Costs of Medication Nonadherence in Patients with Diabetes Mellitus: A Systematic Review and Critical Analysis of the Literature

Value in Health (Impact Factor: 3.28). 08/2009; 12(6):915 - 922. DOI: 10.1111/j.1524-4733.2009.00539.x


Objectives:  Information on the health care costs associated with nonadherence to treatments for diabetes is both limited and inconsistent. We reviewed and critically appraised the literature to identify the main methodological issues that might explain differences among reports in the relationship of nonadherence and costs in patients with diabetes.Methods:  Two investigators reviewed Medline, EMBASE, Cochrane library and CINAHL and studies with information on costs by level of adherence in patients with diabetes published between January 1, 1997 and September 30th 2007 were included.Results:  A total of 209 studies were identified and ten fulfilled the inclusion criteria. All included studies analyzed claims data and 70% were based on non-Medicaid and non-Medicare databases. Low medication possession ratios were associated with higher costs. Important differences were found in the ICD-9/ICD-9 CM codes used to identify patients and their diagnoses, data sources, analytic window period, definitions of adherence measures, skewness in cost data and associated statistical issues, adjustment of costs for inflation, adjustment for confounders, clinical outcomes and costs.Conclusions:  Important variation among cost estimates was evident, even within studies of the same population. Readers should be cautious when comparing estimated coefficients from various studies because methodological issues might explain differences in the results of costs of nonadherence in diabetes. This is particularly important when estimates are used as inputs to pharmacoeconomic models.

Download full-text


Available from: Maximilian Lebmeier, Jan 27, 2015
17 Reads
  • Source
    • "It may be that a hospitalization or an ER visit was the precipitating event for the restart of insulin. A large body of literature on T2DM has likewise shown a link between poor adherence and worse outcomes, including an increased risk of hospitalization [24–29]. "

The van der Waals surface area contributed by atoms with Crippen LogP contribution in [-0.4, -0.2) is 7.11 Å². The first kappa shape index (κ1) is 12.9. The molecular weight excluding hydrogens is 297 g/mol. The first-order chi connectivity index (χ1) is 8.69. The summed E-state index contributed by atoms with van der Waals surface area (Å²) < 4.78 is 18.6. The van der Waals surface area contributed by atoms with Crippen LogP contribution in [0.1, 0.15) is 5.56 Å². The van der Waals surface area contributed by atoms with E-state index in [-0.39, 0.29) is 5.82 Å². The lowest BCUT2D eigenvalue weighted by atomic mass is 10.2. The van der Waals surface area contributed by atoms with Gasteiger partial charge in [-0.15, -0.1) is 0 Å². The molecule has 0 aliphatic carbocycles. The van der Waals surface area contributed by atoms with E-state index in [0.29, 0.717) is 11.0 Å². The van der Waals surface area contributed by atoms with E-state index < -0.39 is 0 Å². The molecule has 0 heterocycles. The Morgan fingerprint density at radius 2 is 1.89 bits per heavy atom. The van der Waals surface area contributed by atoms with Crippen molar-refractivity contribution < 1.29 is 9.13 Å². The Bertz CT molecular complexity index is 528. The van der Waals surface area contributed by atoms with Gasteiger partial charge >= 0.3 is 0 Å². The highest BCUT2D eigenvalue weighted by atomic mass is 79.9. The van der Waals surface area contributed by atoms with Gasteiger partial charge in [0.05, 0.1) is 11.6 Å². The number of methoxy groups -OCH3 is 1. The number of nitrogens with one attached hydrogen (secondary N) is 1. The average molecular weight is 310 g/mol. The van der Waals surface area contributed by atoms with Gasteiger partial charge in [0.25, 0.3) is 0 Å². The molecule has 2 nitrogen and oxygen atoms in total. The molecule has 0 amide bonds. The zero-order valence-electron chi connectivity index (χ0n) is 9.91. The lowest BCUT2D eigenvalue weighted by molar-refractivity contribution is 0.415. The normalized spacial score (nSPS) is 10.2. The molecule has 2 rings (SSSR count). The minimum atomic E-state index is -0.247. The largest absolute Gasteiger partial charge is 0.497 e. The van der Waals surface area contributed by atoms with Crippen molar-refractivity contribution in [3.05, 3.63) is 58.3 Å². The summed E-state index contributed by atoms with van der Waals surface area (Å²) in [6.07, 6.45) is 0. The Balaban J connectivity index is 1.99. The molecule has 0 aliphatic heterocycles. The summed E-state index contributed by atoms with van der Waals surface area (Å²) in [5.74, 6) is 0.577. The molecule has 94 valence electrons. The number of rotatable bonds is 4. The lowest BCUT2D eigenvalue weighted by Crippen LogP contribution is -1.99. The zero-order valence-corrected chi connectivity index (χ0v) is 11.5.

[Show abstract] [Hide abstract]
    ABSTRACT: Although the largest improvement in glycemic control occurs within the first 90 days of insulin therapy, little is known about early persistence on insulin therapy. This research aimed to identify predictors of early discontinuation and of subsequent restart of basal or mixture insulin among patients with type 2 diabetes mellitus (T2DM) and to assess the economic cost associated with such behaviors over a 1-year period. Truven's Health Analytics Commercial Claims and Encounters database was utilized for the study. Logistic regressions were used to examine factors associated with early discontinuation of insulin (basal or mixture) and, among patients who discontinued early, the factors associated with restarting. Cost regressions were estimated using generalized linear models with a gamma distribution and logistic link. Kaplan-Meier survival curves were used to examine time to discontinuation and time to restart among those who discontinued. Multivariate analyses revealed that patient characteristics, prior healthcare resource utilization, comorbid diagnoses, and type of initiated insulin were associated with early discontinuation of insulin and of restarting among patients who discontinued early. Acute care (hospitalization and emergency room) costs were 9.6% higher among patients who discontinued early (P < 0.001), although outpatient, drug, and total costs were significantly lower among individuals who discontinued early. Among the early discontinuation subgroup, restarting insulin was associated with higher costs. Specifically: 11.3% higher acute care costs (P < 0.001), 24.0% higher outpatient costs (P < 0.001), 80.2% higher drug costs (P < 0.001), and 30.3% higher total costs (P < 0.001), compared to patients who discontinued early but did not restart insulin therapy in the 1-year post-period. Among patients with T2DM who were initiated on insulin therapy, early discontinuation of insulin and its subsequent restart were associated with significantly higher acute care costs, which may signal a more complex and challenging subgroup of patients who tend to be less engaged in outpatient care and may have poorer long-term outcomes.
    04/2014; 5(1). DOI:10.1007/s13300-014-0065-z
  • Source
    • "Some studies suggest that a limit of 95% should be considered as an acceptable AM rate particularly for certain medical conditions such as HIV/AIDS [4,5]. Evidence shows that non-adherence to medications results in higher health care costs, longer hospitalizations, and increased morbidity and mortality [6-8]. "